It Takes Two to Tango: Professors Work Together on Parkinson’s Study
A Kent State University professor is conducting a collaborative research project to studying how ballroom dance can help to manage the symptoms of Parkinson’s disease.
Angela Ridgel, Ph.D., associate professor of exercise science and physiology in the College of Education, Health and Human Services, began the research with Joan Meggitt, who had been an associate professor of dance in the College of the Arts, using a $10,000 seed grant from Kent State’s Brain Health Research Institute. Since Meggitt has left academia, Ridgett said she would be continuing the project on her own and in conjunction with researchers at Ohio State University.
Michael Lehman, Ph.D., director of the institute, said the grants are available to encourage professors to start new research projects, but also to work in collaboration with researchers outside their departments.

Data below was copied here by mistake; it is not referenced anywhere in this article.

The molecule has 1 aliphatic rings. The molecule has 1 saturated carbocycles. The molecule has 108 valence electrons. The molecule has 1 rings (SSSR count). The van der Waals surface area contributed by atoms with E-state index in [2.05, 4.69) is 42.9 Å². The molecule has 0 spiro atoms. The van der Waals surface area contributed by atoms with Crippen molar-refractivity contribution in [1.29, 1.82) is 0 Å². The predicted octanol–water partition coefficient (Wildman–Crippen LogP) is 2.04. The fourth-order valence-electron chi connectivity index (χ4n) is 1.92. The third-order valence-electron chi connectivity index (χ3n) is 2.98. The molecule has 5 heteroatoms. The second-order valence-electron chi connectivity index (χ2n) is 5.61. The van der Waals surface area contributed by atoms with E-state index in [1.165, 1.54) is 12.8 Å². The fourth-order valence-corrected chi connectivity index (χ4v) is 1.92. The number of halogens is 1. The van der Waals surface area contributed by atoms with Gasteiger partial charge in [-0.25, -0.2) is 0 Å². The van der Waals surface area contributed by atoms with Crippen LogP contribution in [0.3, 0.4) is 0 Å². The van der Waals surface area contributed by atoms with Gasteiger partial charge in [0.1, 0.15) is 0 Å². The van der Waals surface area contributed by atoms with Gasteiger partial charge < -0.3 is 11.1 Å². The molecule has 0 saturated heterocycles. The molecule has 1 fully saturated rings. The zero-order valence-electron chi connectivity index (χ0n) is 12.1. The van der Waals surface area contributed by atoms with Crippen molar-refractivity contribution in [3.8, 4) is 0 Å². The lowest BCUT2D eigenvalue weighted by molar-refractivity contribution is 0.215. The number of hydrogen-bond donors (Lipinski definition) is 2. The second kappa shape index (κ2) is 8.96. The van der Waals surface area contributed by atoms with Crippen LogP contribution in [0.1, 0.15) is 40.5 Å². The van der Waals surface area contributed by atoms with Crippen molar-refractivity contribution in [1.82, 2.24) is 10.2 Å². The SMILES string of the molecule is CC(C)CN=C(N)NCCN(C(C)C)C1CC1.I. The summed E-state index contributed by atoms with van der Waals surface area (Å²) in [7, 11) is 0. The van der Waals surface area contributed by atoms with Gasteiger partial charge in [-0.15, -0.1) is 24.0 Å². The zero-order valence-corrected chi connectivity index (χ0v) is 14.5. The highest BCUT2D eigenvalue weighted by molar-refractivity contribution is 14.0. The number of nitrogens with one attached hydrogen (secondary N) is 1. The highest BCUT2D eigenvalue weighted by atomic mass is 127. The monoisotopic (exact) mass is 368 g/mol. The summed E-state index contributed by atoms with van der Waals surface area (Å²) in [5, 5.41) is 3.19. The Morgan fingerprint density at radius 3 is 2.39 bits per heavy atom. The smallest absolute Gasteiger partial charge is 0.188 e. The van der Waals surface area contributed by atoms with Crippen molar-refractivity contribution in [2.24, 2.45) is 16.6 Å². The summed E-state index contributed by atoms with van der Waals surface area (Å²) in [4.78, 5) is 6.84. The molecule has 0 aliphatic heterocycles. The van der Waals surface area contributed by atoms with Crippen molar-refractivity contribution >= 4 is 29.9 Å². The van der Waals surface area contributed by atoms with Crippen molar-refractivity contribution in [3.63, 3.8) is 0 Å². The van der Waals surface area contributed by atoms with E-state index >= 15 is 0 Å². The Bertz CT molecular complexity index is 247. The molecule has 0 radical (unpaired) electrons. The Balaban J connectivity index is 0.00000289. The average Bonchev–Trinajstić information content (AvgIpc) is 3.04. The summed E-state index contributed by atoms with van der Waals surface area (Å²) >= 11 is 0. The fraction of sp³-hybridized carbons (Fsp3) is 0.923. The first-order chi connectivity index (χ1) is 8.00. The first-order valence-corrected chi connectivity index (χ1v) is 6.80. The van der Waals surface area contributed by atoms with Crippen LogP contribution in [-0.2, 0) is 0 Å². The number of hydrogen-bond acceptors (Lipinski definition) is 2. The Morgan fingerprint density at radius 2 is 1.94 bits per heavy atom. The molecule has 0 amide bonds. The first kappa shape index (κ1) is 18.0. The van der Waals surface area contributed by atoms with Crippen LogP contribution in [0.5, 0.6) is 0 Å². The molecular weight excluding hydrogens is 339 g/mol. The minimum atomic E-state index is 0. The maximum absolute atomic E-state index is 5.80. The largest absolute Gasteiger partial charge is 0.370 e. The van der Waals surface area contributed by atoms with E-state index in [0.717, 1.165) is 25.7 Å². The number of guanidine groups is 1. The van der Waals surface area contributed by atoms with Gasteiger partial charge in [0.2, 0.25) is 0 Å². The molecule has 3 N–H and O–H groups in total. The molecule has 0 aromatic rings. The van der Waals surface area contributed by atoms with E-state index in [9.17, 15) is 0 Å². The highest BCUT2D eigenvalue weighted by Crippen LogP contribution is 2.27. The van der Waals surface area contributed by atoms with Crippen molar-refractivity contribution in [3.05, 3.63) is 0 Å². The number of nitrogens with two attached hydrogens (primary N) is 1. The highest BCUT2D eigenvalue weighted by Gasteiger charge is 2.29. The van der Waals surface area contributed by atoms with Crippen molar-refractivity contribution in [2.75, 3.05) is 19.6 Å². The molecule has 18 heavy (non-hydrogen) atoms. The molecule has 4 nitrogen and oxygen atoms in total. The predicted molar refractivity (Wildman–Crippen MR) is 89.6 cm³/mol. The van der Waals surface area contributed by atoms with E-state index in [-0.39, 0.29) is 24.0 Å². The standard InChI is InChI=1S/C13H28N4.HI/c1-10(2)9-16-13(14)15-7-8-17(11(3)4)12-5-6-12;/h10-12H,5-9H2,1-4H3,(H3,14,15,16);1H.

The research project is called “Optimizing dance interventions for people with Parkinson’s disease and healthy older adults.”
Early research has shown that the tango offers some of the greatest benefits, Ridgel recently told the Record-Courier.
Ridgel developed the SMART Cycle, a therapeutic bike for Parkinson’s patients, and she has been researching the impact of exercise on the disease for many years.
Meggitt has taught a class called “Yes…I Can (!) Dance” for Parkinson’s patients for the past six years, at In Motion, a resource center in Warrensville Heights, Ohio, for people with motion disorders.
To read more about the professors’ research, visit www.record-courier.com/news/20190615/kent-researchers-examine-ballroom-dances-effect-on-parkinsons.
For more information about Ridgel and her work, visit www.kent.edu/node/angela-ridgel-phd.